Kate Gee, Ph.D.

Kate Gee Ph.D.

Music and You

Dear Diary....How do we narrate our lives?

Public and private explorations of the self

Posted Mar 23, 2011

As a social psychologist I am fascinated by the ways we choose to narrate our lives. Diaries hold an attraction as a window into a sense of self, and as an underused academic research tool. If you found a diary could you defy your intrigue or voyeurism and not take a peek?  Perhaps penned through narcissistic self-indulgence, these may appear secretive places for divulging concerns, passions and dreams. Places that often no other is meant to see. They also form excellent research tools into social behaviours. If participants will comply in their completion, diaries track development over time in a way that no other data collection method can, providing structured and unstructured responses to an event, and creating an unrivalled depth to the data which is comparable between participants.  Few researchers use them, seeing them as too fragile and risky a data collection method, Sloboda's 2001 article on music in everyday life is an exception to the rule in music psychology research.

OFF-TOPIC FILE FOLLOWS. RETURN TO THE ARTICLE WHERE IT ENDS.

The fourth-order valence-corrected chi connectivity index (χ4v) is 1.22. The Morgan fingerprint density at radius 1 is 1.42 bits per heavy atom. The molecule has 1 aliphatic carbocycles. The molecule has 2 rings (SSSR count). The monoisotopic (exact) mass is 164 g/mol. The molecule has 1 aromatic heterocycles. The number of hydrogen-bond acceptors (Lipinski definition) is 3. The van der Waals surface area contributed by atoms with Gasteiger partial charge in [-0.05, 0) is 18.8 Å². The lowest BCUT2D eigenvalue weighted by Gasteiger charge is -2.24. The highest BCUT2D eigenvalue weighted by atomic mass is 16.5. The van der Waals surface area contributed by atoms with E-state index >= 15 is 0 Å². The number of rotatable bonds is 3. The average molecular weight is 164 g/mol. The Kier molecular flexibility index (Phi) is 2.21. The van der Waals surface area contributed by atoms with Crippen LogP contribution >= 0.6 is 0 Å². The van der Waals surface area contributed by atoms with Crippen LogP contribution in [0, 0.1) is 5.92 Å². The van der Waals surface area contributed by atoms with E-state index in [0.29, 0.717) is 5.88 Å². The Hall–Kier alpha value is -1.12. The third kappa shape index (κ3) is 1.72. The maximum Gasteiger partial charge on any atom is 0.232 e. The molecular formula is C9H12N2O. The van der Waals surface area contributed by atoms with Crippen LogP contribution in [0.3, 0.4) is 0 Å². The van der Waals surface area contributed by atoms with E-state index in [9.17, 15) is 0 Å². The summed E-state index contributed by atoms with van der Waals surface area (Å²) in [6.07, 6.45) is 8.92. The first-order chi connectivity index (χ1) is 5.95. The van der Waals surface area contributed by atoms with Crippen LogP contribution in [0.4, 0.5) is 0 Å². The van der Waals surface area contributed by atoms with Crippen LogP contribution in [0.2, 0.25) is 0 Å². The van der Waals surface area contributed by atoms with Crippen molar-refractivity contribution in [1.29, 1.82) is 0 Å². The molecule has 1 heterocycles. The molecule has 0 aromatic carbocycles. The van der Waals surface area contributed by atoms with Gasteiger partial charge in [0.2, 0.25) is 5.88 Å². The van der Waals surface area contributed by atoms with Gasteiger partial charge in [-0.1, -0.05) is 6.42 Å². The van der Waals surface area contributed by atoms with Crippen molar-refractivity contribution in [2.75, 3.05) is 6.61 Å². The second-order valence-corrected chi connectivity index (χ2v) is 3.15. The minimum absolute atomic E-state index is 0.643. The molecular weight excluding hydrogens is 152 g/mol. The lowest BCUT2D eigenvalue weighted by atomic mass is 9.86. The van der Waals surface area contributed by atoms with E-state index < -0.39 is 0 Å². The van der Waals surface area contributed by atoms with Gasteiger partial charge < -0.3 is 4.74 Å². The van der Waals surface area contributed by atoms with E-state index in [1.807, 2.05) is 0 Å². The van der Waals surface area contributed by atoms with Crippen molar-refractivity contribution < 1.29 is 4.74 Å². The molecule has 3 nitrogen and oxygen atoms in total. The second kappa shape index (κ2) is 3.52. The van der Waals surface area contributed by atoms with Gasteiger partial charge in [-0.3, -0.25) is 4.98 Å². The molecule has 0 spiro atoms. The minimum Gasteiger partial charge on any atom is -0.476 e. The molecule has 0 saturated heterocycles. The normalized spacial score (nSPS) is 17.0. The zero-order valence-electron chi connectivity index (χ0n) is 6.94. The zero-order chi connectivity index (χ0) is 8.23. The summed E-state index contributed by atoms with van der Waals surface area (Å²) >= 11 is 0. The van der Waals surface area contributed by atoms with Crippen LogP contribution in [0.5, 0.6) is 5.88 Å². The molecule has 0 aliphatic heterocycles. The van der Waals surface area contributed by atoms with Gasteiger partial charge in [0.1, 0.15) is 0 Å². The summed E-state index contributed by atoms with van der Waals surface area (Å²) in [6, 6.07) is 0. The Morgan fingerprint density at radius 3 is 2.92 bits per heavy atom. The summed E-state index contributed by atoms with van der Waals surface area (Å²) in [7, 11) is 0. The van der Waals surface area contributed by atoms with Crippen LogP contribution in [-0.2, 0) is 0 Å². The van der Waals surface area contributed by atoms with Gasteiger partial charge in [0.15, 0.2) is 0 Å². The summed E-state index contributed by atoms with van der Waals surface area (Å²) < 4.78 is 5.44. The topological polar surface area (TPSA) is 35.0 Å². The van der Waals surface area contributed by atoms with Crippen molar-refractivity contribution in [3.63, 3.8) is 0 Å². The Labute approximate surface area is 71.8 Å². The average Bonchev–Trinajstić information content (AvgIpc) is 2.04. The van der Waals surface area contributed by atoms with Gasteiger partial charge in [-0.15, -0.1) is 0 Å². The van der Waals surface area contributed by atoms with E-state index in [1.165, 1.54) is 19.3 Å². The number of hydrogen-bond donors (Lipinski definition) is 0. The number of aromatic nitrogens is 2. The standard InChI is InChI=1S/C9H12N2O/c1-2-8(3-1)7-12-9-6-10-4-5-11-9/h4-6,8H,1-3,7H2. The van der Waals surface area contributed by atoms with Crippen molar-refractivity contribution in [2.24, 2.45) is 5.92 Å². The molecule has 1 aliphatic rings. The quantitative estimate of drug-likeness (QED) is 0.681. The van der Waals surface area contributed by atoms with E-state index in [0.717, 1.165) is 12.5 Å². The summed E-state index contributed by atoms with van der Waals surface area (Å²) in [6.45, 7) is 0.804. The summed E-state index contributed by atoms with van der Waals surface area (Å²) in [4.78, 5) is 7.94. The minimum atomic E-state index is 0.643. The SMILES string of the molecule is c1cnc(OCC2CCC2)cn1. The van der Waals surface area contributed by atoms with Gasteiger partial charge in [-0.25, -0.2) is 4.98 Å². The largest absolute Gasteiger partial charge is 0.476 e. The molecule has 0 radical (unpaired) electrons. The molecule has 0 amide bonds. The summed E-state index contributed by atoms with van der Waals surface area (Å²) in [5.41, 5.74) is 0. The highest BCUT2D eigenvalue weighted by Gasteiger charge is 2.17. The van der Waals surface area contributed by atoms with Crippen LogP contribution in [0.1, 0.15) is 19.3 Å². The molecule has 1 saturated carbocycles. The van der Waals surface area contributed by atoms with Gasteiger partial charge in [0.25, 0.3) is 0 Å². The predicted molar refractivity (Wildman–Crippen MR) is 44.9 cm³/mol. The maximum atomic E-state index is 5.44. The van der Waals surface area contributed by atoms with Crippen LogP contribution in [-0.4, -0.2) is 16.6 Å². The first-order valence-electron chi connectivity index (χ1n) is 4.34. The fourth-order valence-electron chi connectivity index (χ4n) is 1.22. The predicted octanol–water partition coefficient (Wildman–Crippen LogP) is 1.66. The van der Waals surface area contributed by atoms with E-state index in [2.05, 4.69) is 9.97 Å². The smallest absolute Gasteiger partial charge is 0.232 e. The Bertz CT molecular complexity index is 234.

Last week I read an old but worthwhile chapter called ‘The Psychology of Keeping a Diary'. The authors discuss their work with 12 clients, exploring their uses of diaries as organisational and private tools to understand the self. For some, they were simply documentary resources, in the same way that I keep a small red moleskin diary for tracking my self-employment. For others they were cathartic spaces, places to contain, control, and explore emotions. Some accounts reminded me of diaries I kept as a teenager which have long been consigned to the bin with embarrassment at my awkward transitional self. What interested me most were the ideas that are perhaps taken for granted by the diary keepers: that they were both author and audience of these books; that writing softened boundaries between experienced and considered emotions enabling reflection and consideration of future possibilities; that it was both the process of writing, the product, and the reflection that enabled development of the self; and finally, that for some diaries were true and accurate reflections of life, yet for others they were dark and negative explorations of emotions, or joyful and positive dreams of the future.